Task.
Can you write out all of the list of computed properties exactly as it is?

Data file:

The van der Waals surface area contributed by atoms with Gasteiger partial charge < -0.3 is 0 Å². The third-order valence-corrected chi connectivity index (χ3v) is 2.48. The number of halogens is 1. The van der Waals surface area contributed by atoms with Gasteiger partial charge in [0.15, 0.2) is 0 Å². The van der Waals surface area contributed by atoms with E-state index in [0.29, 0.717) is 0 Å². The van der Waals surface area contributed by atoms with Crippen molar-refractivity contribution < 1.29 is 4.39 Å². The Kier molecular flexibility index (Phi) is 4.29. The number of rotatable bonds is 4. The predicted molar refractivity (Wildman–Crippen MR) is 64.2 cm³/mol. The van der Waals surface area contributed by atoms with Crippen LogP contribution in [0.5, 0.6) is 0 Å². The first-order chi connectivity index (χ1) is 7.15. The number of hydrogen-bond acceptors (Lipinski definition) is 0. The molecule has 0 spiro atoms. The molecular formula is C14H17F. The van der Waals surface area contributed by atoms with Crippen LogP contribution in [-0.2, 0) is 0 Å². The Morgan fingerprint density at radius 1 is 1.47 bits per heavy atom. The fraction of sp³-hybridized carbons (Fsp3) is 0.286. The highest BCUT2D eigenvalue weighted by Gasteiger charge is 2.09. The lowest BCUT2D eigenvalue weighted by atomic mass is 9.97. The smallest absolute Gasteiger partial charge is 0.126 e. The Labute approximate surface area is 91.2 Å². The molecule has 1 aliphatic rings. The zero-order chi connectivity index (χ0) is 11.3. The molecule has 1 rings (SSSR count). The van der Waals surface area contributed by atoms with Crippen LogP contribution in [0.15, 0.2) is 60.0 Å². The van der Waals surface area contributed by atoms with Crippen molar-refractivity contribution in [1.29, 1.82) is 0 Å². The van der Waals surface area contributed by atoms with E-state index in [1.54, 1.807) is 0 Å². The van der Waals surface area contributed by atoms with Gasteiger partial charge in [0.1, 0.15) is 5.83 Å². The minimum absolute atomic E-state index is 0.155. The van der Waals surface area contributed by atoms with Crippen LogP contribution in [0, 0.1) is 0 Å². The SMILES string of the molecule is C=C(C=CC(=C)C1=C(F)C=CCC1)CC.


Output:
The van der Waals surface area contributed by atoms with Gasteiger partial charge < -0.3 is 0 Å². The third-order valence-corrected chi connectivity index (χ3v) is 2.48. The number of halogens is 1. The van der Waals surface area contributed by atoms with Gasteiger partial charge in [0.15, 0.2) is 0 Å². The van der Waals surface area contributed by atoms with E-state index in [0.29, 0.717) is 0 Å². The van der Waals surface area contributed by atoms with Crippen molar-refractivity contribution < 1.29 is 4.39 Å². The Kier molecular flexibility index (Phi) is 4.29. The number of rotatable bonds is 4. The predicted molar refractivity (Wildman–Crippen MR) is 64.2 cm³/mol. The van der Waals surface area contributed by atoms with Crippen LogP contribution in [0.5, 0.6) is 0 Å². The first-order chi connectivity index (χ1) is 7.15. The number of hydrogen-bond acceptors (Lipinski definition) is 0. The molecule has 0 spiro atoms. The molecular formula is C14H17F. The van der Waals surface area contributed by atoms with Crippen LogP contribution in [-0.2, 0) is 0 Å². The Morgan fingerprint density at radius 1 is 1.47 bits per heavy atom. The fraction of sp³-hybridized carbons (Fsp3) is 0.286. The highest BCUT2D eigenvalue weighted by Gasteiger charge is 2.09. The lowest BCUT2D eigenvalue weighted by atomic mass is 9.97. The smallest absolute Gasteiger partial charge is 0.126 e. The Labute approximate surface area is 91.2 Å². The molecule has 1 aliphatic rings. The zero-order chi connectivity index (χ0) is 11.3. The molecule has 1 rings (SSSR count). The van der Waals surface area contributed by atoms with Crippen LogP contribution in [0.15, 0.2) is 60.0 Å². The van der Waals surface area contributed by atoms with Crippen molar-refractivity contribution in [1.29, 1.82) is 0 Å². The van der Waals surface area contributed by atoms with E-state index in [1.54, 1.807) is 0 Å². The van der Waals surface area contributed by atoms with Gasteiger partial charge in [0.1, 0.15) is 5.83 Å². The minimum absolute atomic E-state index is 0.155. The van der Waals surface area contributed by atoms with Crippen LogP contribution in [0, 0.1) is 0 Å². The SMILES string of the molecule is C=C(C=CC(=C)C1=C(F)C=CCC1)CC.